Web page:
The directing nominations for Zhao and Fennell contributed to a record-breaking number of nominations for women — 76.

Fennell is also up for best original screenplay for “Promising Young Woman,” competing with Will Berson, Shaka King, Kenny Lucas and Keith Lucas for “Judas and the Black Messiah”; Lee Isaac Chung for “Minari”; Darius Marder, Abraham Marder and Derek Cianfrance for “Sound of Metal”; and Aaron Sorkin for “The Trial of the Chicago 7.”

In the adapted screenplay category, Zhao will be challenged by Sacha Baron Cohen, Anthony Hines, Dan Swimer, Peter Baynham, Erica Rivinoja, Dan Mazer, Jena Friedman, Lee Kern and Nina Pedrad for “Borat Subsequent Moviefilm”; Christopher Hampton and Florian Zeller for “The Father”; Kemp Powers for “One Night in Miami”; and Ramin Bahrani for “The White Tiger.”

Denmark’s “Another Round,” in addition to scoring a best-director nomination for Vinterberg, is also nominated for best international feature, along with Hong Kong’s “Better Days,” Romania’s “Collective,” Tunisia’s “The Man Who Sold His Skin” and Bosnia and Herzegovina’s “Quo Vadis, Aida?” The nominations are the first for films from Romania and Tunisia.

Disney/Pixar’s “Soul” leads the list of contenders for best animated feature, a category that also includes Disney’s “Onward,” Apple’s “Wolfwalkers” and Netflix’s “Over the Moon” and “A Shaun the Sheep Movie: Farmageddon.”

Thanks to COVID-19, the ceremony will have a decidedly different look. Gone is the star-studded audience at the Dolby Theatre in Hollywood. The ceremony instead will originate largely from Union Station, although some elements of the show are expected to occur at the Dolby Theatre.

Since the Academy of Motion Picture Arts and Sciences decreed that the show would not be held in any way by Zoom, some international performers unable to travel will likely appear on the show from remote overseas locations.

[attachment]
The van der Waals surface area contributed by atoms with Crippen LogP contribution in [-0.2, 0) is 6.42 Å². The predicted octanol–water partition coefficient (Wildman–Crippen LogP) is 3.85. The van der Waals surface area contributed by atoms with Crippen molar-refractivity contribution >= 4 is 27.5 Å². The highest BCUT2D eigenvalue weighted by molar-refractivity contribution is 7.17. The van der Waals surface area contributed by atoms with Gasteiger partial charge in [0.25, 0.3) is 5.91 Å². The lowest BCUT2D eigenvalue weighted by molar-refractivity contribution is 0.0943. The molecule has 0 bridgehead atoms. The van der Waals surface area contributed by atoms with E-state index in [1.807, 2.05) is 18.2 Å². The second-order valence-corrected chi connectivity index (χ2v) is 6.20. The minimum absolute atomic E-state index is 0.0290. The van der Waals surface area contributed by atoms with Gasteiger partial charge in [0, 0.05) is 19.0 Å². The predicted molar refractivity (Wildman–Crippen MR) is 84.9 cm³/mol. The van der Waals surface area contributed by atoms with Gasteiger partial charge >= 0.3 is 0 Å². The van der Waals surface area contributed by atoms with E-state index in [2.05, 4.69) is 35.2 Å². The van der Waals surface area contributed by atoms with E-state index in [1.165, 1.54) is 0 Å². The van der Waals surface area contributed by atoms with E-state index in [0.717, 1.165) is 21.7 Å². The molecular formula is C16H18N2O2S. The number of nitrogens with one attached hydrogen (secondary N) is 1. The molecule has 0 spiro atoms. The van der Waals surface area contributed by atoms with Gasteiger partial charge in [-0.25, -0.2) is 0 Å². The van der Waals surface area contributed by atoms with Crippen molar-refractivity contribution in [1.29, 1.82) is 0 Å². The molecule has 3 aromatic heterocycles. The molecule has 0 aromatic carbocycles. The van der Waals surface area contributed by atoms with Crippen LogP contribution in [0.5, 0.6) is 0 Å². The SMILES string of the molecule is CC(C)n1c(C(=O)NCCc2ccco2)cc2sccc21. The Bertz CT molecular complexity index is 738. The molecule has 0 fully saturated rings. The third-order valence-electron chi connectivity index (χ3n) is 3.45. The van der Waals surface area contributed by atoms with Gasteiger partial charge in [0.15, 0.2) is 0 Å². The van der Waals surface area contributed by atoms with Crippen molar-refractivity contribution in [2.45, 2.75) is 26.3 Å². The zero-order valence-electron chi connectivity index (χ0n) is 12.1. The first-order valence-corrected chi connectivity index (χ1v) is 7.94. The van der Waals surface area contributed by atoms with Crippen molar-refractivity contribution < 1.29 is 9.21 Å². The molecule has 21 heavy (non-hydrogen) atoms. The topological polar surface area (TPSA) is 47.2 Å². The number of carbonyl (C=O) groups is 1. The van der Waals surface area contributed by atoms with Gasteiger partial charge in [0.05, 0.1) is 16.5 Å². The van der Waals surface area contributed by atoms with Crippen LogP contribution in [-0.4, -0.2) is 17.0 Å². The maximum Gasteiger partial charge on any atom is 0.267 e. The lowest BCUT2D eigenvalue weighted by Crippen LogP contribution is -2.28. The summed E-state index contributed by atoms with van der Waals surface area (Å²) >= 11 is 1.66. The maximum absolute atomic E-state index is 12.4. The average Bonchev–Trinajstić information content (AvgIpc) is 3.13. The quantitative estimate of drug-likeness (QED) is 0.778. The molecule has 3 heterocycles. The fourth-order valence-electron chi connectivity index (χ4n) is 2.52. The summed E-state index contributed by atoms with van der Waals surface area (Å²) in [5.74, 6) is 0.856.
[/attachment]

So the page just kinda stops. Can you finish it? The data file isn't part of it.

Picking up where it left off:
There will be no host, with show producers saying they wanted the ceremony to be an homage to movies and movie-making. Instead of “presenters,” the Academy announced what it called “an ensemble cast” who will star in the show.

“Cast” members will be Steven Yeun, Riz Ahmed, Viola Davis, Angela Bassett, Halle Berry, Don Cheadle, Bryan Cranston, Harrison Ford, Regina King, Marlee Matlin, Rita Moreno, Reese Witherspoon and Zendaya. Also appearing will be last year’s performing Oscar winners — Joaquin Phoenix, Renée Zellweger, Brad Pitt and Laura Dern. Bong Joon Ho, who won last year’s Oscars for director, best picture and original screenplay for “Parasite,” will also take part.

While the actual ceremony is set for 5 p.m., the festivities will begin at 3:30 p.m. with a 90-minute pre-ceremony telecast special titled “Oscars: Into the Spotlight.” That show, hosted by actor Lil Rey Howery and actress Ariana DeBose, will feature the traditional performances of the five nominees for best original song.

One of the original song performances — “Husavik” from “Eurovision Song Contest: The Story of Fire Saga,” performed by Molly Sandén — will be recorded in Husavik, Iceland. The other four will be recorded at the Dolby Family Terrace at the Academy Museum of Motion Pictures.

H.E.R. will perform her nominated song “Fight For You” from “Judas and the Black Messiah.” Celeste and Daniel Pemberton will perform “Hear My Voice” from “The Trial of the Chicago 7,” while Leslie Odom Jr. will perform “Speak Now” from “One Night in Miami” and Diane Warren and Laura Pausini will perform “Io Si (Seen)” from “The Life Ahead (La Vita Davanti a Se).”

The ceremony will then be followed by another telecast titled “Oscars: After Dark” hosted by actors Colman Domingo and Andrew Rannells. That telecast will spotlight the evening’s winners and highlights.